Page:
Music

Tatsuya Nakatani and Shane Parish Replace Form with Risk on 'Interactivity'

The more any notions of preconceived musicality are flicked to the curb, the more absorbing Tatsuya Nakatani and Shane Parish's Interactivity gets.

Music

Martin Green's Junkshop Yields the Gritty, Weird Story of Britpop Wannabes

Featuring a litany of otherwise-forgotten budget bin purchases, Martin Green's two-disc overview of coulda-been Britpop contenders knows little of genre confines, making for a fun historical detour if nothing else.

Reviews

Haux Compellingly Explores Pain via 'Violence in a Quiet Mind'

By returning to defined moments of pain and struggle, Haux cultivates breathtaking music built on quiet, albeit intense, anguish.

Reviews

'Stratoplay' Revels in the Delicious New Wave of the Revillos

Cherry Red Records' six-disc Revillos compilation, Stratoplay, successfully charts the convoluted history of Scottish new wave sensations.

Reviews

Rising Young Jazz Pianist Micah Thomas Debuts with 'Tide'

Micah Thomas' Tide is the debut of a young jazz pianist who is comfortable and fluent in a "new mainstream": abstraction as well as tonality, freedom as well as technical complexity.

Music

Why Australia's Alice Ivy Doesn't Want to Sleep

Alice Ivy walks a fine line between chillwave cool and Big Beat freakouts, and her 2018 debut record was an electropop wonder. Now, in the middle of a pandemic, she tries to keep the good vibes going with a new record decked out in endless collaborations.

Books

Five Women Who Fought the Patriarchy

Whether one chooses to read Square Haunting for the sketches of the five fascinating women, or to understand how misogyny and patriarchy constricted intellectual and public life in the period, Francesca Wade's book is a superb achievement.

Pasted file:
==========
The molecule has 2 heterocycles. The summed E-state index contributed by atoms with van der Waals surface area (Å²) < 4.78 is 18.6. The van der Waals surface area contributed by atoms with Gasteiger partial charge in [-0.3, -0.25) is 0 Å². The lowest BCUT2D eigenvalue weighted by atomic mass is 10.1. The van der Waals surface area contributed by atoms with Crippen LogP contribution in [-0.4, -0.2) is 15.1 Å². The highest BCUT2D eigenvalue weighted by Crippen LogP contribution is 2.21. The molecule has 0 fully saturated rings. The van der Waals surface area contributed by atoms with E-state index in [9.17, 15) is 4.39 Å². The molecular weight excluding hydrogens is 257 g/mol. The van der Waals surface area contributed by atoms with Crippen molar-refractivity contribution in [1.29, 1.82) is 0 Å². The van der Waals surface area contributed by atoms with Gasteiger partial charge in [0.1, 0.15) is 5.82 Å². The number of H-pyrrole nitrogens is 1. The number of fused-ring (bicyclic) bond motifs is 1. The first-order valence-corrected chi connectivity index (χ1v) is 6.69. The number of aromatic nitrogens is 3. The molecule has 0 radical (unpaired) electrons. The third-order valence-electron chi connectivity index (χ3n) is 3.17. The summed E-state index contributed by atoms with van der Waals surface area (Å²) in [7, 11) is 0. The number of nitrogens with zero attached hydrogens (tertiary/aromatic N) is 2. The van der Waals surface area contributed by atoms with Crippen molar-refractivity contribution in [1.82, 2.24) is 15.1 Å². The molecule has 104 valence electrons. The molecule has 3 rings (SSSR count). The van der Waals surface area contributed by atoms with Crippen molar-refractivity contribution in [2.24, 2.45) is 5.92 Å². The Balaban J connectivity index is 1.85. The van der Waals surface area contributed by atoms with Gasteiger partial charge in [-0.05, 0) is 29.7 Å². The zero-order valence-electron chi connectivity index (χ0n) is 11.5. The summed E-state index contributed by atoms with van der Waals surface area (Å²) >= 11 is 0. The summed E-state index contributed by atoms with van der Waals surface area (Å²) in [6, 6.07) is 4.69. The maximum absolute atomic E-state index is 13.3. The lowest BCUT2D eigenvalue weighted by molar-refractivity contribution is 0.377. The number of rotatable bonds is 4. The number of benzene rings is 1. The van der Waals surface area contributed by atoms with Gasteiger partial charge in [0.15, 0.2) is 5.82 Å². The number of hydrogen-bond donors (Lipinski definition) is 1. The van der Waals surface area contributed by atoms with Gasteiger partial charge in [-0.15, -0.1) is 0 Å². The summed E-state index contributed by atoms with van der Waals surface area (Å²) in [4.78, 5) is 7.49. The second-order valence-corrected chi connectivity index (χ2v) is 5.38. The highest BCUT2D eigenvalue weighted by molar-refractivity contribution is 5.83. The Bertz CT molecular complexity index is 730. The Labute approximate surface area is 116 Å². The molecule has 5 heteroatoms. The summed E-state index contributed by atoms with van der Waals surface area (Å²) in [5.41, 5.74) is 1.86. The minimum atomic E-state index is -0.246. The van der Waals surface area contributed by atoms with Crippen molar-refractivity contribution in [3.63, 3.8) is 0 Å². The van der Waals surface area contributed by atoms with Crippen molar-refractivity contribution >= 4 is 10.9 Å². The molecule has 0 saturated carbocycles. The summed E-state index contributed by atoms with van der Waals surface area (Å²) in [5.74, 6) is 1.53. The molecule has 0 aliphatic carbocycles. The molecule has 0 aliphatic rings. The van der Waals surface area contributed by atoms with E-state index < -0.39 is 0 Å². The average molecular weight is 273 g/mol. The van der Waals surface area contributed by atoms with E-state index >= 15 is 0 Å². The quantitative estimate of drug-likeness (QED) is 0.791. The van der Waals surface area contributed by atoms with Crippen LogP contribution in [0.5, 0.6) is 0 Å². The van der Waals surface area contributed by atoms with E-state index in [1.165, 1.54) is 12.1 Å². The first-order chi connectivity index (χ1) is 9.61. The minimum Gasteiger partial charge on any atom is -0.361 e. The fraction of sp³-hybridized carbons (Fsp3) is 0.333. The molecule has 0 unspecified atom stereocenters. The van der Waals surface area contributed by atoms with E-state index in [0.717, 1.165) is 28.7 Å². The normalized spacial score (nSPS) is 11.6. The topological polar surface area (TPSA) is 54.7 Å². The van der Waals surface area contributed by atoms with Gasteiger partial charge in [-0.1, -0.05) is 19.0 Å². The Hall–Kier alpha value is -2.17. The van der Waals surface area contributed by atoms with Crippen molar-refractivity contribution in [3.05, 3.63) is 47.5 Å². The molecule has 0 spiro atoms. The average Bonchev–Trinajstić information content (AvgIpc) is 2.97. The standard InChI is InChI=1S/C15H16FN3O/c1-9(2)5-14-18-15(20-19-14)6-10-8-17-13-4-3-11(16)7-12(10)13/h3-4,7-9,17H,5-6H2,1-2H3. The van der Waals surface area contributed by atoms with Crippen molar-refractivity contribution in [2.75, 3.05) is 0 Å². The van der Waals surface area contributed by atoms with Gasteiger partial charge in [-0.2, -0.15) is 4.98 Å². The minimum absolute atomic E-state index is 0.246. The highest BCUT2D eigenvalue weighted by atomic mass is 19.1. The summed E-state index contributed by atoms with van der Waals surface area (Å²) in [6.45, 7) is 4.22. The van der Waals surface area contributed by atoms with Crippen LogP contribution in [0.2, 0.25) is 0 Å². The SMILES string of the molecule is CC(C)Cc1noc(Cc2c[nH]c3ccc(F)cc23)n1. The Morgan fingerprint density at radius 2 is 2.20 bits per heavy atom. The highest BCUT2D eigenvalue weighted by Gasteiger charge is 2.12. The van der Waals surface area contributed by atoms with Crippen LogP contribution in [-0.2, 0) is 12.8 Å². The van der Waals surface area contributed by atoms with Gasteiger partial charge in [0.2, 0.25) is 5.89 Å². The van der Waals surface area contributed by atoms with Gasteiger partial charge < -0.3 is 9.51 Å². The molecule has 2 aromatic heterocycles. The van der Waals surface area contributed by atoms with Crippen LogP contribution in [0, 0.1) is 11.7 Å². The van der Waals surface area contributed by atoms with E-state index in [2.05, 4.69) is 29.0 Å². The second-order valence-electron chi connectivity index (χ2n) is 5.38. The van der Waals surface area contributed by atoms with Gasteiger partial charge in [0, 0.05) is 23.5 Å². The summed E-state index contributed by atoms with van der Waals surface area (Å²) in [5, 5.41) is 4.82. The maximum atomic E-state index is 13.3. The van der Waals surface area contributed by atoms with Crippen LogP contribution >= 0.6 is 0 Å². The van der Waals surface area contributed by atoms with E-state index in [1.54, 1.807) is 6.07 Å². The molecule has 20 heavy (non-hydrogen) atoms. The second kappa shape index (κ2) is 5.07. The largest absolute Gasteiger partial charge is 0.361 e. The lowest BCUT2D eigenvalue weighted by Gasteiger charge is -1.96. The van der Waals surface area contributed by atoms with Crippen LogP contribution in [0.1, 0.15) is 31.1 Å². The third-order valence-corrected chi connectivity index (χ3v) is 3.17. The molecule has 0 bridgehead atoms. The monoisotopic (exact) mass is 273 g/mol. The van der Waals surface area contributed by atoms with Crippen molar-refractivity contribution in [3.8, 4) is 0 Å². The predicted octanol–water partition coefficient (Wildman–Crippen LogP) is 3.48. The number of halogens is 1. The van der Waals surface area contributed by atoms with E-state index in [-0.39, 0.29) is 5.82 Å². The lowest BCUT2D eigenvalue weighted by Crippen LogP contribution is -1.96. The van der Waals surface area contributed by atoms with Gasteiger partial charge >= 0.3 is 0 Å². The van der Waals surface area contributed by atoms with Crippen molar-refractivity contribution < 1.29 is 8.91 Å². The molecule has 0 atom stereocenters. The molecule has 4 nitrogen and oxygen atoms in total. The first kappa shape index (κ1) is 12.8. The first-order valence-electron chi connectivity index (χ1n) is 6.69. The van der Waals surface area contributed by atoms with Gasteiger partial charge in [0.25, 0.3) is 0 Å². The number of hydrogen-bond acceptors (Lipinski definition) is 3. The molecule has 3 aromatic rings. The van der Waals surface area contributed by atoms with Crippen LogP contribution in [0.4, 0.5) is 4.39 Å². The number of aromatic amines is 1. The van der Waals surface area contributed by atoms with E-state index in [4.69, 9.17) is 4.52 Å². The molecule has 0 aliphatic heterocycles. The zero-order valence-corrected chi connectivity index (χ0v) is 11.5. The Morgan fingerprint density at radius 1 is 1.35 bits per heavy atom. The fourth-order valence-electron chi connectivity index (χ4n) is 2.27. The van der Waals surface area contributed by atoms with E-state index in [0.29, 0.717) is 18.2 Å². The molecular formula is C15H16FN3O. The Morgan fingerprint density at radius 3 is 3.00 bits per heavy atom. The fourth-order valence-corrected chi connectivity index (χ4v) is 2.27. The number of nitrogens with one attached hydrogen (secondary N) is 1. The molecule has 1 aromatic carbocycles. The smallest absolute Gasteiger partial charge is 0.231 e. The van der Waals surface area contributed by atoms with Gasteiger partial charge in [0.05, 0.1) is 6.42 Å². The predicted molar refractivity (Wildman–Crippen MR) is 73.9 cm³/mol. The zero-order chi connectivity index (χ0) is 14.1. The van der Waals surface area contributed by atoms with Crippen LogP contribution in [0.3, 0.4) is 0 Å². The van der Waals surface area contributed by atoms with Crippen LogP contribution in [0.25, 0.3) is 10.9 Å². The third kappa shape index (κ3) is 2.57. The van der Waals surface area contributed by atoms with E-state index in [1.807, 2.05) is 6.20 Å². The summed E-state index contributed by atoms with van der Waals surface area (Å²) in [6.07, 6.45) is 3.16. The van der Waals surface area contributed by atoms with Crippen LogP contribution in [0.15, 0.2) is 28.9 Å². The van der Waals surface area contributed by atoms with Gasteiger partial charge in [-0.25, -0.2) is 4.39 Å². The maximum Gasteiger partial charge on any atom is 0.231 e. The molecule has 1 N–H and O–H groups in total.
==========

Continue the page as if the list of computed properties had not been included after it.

Film

Director Denis Côté on Making Film Fearlessly

In this interview with PopMatters, director Denis Côté recalls 2010's Curling (now on Blu-Ray) discusses film as a "creative experiment in time", and making films for an audience excited by the idea of filling in playful narrative gaps.

Music

Learning to Take a Picture: An Interview With Inara George

Inara George is unafraid to explore life's more difficult and tender moments. Discussion of her latest music, The Youth of Angst, leads to stories of working with Van Dyke Parks and getting David Lee Roth's musical approval.

Music

Country Westerns Bask in an Unparalleled Sound and Energy on Their Debut

Country Westerns are intent on rejecting assumptions about a band from Nashville while basking in an unparalleled sound and energy.

Film

Rediscovering Japanese Director Tomu Uchida

A world-class filmmaker of diverse styles, we take a look at Tomu Uchida's very different Bloody Spear at Mount Fuji and The Mad Fox.

Reviews
Collapse Expand Reviews

Features
Collapse Expand Features
PM Picks
Collapse Expand Pm Picks

© 1999-2020 PopMatters.com. All rights reserved.
PopMatters is wholly independent, women-owned and operated.